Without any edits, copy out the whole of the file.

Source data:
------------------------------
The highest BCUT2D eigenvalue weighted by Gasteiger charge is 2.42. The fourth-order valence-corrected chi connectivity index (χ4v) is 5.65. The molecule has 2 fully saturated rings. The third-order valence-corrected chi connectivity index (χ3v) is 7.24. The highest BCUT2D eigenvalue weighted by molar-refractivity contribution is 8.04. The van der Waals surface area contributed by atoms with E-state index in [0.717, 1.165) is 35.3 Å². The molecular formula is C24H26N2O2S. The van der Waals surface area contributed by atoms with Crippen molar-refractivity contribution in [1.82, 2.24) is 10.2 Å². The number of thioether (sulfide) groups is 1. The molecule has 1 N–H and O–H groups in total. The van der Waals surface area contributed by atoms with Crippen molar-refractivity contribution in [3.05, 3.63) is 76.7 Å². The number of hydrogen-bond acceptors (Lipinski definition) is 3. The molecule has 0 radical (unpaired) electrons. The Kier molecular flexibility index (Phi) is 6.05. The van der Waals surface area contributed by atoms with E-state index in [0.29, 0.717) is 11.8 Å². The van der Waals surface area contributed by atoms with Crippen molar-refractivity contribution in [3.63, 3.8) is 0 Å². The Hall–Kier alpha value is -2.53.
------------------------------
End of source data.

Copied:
The highest BCUT2D eigenvalue weighted by Gasteiger charge is 2.42. The fourth-order valence-corrected chi connectivity index (χ4v) is 5.65. The molecule has 2 fully saturated rings. The third-order valence-corrected chi connectivity index (χ3v) is 7.24. The highest BCUT2D eigenvalue weighted by molar-refractivity contribution is 8.04. The van der Waals surface area contributed by atoms with E-state index in [0.717, 1.165) is 35.3 Å². The molecular formula is C24H26N2O2S. The van der Waals surface area contributed by atoms with Crippen molar-refractivity contribution in [1.82, 2.24) is 10.2 Å². The number of thioether (sulfide) groups is 1. The molecule has 1 N–H and O–H groups in total. The van der Waals surface area contributed by atoms with Crippen molar-refractivity contribution in [3.05, 3.63) is 76.7 Å². The number of hydrogen-bond acceptors (Lipinski definition) is 3. The molecule has 0 radical (unpaired) electrons. The Kier molecular flexibility index (Phi) is 6.05. The van der Waals surface area contributed by atoms with E-state index in [0.29, 0.717) is 11.8 Å². The van der Waals surface area contributed by atoms with Crippen molar-refractivity contribution in [3.63, 3.8) is 0 Å². The Hall–Kier alpha value is -2.53.